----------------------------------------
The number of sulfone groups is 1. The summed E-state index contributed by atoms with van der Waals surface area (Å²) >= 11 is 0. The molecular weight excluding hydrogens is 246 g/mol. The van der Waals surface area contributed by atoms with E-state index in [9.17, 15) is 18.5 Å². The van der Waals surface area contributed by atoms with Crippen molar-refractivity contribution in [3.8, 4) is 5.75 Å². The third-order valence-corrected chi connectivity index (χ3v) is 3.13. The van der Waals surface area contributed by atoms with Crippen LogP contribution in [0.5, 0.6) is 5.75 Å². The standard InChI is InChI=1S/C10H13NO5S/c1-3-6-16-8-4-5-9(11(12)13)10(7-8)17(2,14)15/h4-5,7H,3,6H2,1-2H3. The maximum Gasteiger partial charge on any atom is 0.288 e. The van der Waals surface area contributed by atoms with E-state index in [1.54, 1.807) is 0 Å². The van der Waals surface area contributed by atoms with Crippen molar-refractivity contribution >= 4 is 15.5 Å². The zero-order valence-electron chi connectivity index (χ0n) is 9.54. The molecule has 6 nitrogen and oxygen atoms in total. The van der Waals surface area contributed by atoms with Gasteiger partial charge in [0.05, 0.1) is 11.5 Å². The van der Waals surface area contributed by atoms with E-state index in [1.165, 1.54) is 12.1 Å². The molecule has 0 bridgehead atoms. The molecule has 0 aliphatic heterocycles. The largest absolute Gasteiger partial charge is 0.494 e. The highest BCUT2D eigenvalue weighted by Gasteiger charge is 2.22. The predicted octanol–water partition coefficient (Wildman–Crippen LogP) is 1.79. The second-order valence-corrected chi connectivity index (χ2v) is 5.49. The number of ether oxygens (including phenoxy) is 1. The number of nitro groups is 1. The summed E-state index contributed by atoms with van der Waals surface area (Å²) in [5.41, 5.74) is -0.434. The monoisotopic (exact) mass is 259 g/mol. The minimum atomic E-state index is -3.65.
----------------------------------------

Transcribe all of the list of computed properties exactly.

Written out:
The number of sulfone groups is 1. The summed E-state index contributed by atoms with van der Waals surface area (Å²) >= 11 is 0. The molecular weight excluding hydrogens is 246 g/mol. The van der Waals surface area contributed by atoms with E-state index in [9.17, 15) is 18.5 Å². The van der Waals surface area contributed by atoms with Crippen molar-refractivity contribution in [3.8, 4) is 5.75 Å². The third-order valence-corrected chi connectivity index (χ3v) is 3.13. The van der Waals surface area contributed by atoms with Crippen LogP contribution in [0.5, 0.6) is 5.75 Å². The standard InChI is InChI=1S/C10H13NO5S/c1-3-6-16-8-4-5-9(11(12)13)10(7-8)17(2,14)15/h4-5,7H,3,6H2,1-2H3. The maximum Gasteiger partial charge on any atom is 0.288 e. The van der Waals surface area contributed by atoms with E-state index in [1.54, 1.807) is 0 Å². The van der Waals surface area contributed by atoms with Crippen molar-refractivity contribution >= 4 is 15.5 Å². The zero-order valence-electron chi connectivity index (χ0n) is 9.54. The molecule has 6 nitrogen and oxygen atoms in total. The van der Waals surface area contributed by atoms with Gasteiger partial charge in [0.05, 0.1) is 11.5 Å². The van der Waals surface area contributed by atoms with E-state index in [1.165, 1.54) is 12.1 Å². The molecule has 0 bridgehead atoms. The molecule has 0 aliphatic heterocycles. The largest absolute Gasteiger partial charge is 0.494 e. The highest BCUT2D eigenvalue weighted by Gasteiger charge is 2.22. The predicted octanol–water partition coefficient (Wildman–Crippen LogP) is 1.79. The second-order valence-corrected chi connectivity index (χ2v) is 5.49. The number of ether oxygens (including phenoxy) is 1. The number of nitro groups is 1. The summed E-state index contributed by atoms with van der Waals surface area (Å²) in [5.41, 5.74) is -0.434. The monoisotopic (exact) mass is 259 g/mol. The minimum atomic E-state index is -3.65.